Selling vs. closing your business

When you own your own business, there are a great number of demands on your time and responsibilities that fall specifically to you. It’s easy to get caught up in a cycle where one project bleeds into the next project, and there’s no time to take care of business planning. It may get put off, with the thought that you’ll think about it when you get closer to retirement age.

Your lack of planning can be disastrous in the event that the unexpected happens, such as a major health problem, steep economic downturn, rapidly slowing sales or a family crisis that requires your full attention. These are all potential scenarios in which, with no contingency in place, your company is unable to move forward.

In this case, the only options may be closing down or trying to sell the business. Particularly if the company is not turning a profit, should you close your business or should you sell your business, despite dismal financial projections?

Your personal situation matters

You have single-handedly built from the ground up, and it is difficult to imagine how your company could be sustained without your knowledge, experience and dedication. Like every one of us, however, the possibility exists that you could be struck down by a devastating illness or even an unexpected death.

Your loved ones would be left in the very difficult position of either selling or closing the business in your absence. Family may assume the company has no monetary worth without your expertise and opt to simply close its doors, but this would be a mistake.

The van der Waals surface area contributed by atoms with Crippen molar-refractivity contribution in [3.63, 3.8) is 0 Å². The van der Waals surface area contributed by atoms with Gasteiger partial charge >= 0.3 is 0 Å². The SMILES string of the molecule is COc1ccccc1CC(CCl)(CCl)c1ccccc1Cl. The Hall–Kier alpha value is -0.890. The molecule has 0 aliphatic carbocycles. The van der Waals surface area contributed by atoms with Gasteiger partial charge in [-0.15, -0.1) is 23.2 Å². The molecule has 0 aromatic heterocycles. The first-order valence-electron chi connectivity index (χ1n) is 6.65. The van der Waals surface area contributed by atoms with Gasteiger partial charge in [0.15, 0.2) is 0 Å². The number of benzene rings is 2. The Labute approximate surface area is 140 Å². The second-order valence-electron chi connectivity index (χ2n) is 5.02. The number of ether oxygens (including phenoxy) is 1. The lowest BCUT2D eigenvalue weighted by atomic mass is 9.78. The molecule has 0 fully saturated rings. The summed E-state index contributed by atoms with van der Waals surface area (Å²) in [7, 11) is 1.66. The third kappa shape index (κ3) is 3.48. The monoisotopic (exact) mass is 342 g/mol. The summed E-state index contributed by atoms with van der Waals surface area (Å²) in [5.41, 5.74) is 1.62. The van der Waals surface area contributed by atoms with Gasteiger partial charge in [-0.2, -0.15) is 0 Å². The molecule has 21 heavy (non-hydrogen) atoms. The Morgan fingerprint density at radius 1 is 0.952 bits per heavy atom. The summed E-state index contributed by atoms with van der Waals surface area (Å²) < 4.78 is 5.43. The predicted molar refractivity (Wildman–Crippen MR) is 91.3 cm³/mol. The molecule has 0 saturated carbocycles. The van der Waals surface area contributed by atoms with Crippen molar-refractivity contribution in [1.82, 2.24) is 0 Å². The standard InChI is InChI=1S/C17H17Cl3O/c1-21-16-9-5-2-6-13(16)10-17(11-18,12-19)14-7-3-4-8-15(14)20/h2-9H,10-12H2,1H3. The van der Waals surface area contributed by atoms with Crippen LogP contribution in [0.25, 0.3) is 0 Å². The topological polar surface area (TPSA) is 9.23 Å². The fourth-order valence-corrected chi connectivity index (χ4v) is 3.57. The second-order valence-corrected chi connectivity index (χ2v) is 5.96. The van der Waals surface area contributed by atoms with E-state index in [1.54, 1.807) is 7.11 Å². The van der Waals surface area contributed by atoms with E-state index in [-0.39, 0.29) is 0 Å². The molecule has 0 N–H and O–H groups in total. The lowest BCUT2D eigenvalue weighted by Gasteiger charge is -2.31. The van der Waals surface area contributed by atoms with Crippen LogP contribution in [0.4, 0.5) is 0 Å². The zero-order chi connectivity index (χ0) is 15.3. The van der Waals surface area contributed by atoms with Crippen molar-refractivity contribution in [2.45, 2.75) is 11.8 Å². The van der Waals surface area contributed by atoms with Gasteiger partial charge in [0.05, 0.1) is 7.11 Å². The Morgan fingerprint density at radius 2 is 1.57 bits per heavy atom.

Even if the business is not currently turning a profit, there is still value in items like office equipment, proprietary software, client lists and inventory. There may also be more of a market than they realize for the company itself. Professionals who specialize in turning around underperforming businesses and competitors are just two of the potential buyer pools to investigate.

Get professional advice

When it’s time to sell your business, consider contacting a business broker. They will detail the losses you may incur should you close your business instead of looking for a buyer. A broker can also provide an estimate of the value of the existing business and facilitate the marketing and purchase process. Another resource is a business crisis management consultant.

Being prepared is key. When working with your business consultant be sure to create a thorough crisis response plan that outlines the steps that need to be taken at the time of an adverse event to best protect your business. Once that is accomplished then the transition to mitigating the crisis and moving into the recovery process becomes much smoother and cohesive.